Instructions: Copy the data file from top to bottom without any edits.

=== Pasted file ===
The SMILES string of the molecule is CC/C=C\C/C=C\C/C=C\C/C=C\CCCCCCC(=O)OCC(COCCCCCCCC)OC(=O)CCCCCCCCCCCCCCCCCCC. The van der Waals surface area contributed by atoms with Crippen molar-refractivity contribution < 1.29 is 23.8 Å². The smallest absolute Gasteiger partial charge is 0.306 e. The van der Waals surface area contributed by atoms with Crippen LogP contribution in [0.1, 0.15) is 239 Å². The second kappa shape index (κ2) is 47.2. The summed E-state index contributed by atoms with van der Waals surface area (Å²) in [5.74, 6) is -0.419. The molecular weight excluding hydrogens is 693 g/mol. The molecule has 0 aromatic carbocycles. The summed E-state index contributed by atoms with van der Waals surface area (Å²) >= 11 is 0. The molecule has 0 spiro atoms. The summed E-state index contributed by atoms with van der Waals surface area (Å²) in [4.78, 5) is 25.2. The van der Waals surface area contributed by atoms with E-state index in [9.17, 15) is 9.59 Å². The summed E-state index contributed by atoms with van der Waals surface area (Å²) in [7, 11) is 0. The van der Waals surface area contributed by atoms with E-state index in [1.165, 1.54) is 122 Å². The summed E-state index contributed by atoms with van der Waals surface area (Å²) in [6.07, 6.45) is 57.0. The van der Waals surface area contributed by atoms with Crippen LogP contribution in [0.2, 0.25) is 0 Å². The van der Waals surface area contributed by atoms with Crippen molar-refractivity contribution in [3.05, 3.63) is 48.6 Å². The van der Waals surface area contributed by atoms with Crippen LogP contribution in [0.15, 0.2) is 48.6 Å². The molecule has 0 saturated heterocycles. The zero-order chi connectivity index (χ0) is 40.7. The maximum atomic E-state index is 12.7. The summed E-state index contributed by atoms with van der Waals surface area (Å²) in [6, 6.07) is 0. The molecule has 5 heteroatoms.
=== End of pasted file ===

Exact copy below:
The SMILES string of the molecule is CC/C=C\C/C=C\C/C=C\C/C=C\CCCCCCC(=O)OCC(COCCCCCCCC)OC(=O)CCCCCCCCCCCCCCCCCCC. The van der Waals surface area contributed by atoms with Crippen molar-refractivity contribution < 1.29 is 23.8 Å². The smallest absolute Gasteiger partial charge is 0.306 e. The van der Waals surface area contributed by atoms with Crippen LogP contribution in [0.1, 0.15) is 239 Å². The second kappa shape index (κ2) is 47.2. The summed E-state index contributed by atoms with van der Waals surface area (Å²) in [5.74, 6) is -0.419. The molecular weight excluding hydrogens is 693 g/mol. The molecule has 0 aromatic carbocycles. The summed E-state index contributed by atoms with van der Waals surface area (Å²) >= 11 is 0. The molecule has 0 spiro atoms. The summed E-state index contributed by atoms with van der Waals surface area (Å²) in [4.78, 5) is 25.2. The van der Waals surface area contributed by atoms with E-state index in [9.17, 15) is 9.59 Å². The summed E-state index contributed by atoms with van der Waals surface area (Å²) in [7, 11) is 0. The van der Waals surface area contributed by atoms with E-state index in [1.165, 1.54) is 122 Å². The summed E-state index contributed by atoms with van der Waals surface area (Å²) in [6.07, 6.45) is 57.0. The van der Waals surface area contributed by atoms with Crippen LogP contribution in [0.2, 0.25) is 0 Å². The van der Waals surface area contributed by atoms with Crippen molar-refractivity contribution in [3.05, 3.63) is 48.6 Å². The van der Waals surface area contributed by atoms with Crippen LogP contribution in [0.15, 0.2) is 48.6 Å². The molecule has 0 saturated heterocycles. The zero-order chi connectivity index (χ0) is 40.7. The maximum atomic E-state index is 12.7. The summed E-state index contributed by atoms with van der Waals surface area (Å²) in [6, 6.07) is 0. The molecule has 5 heteroatoms.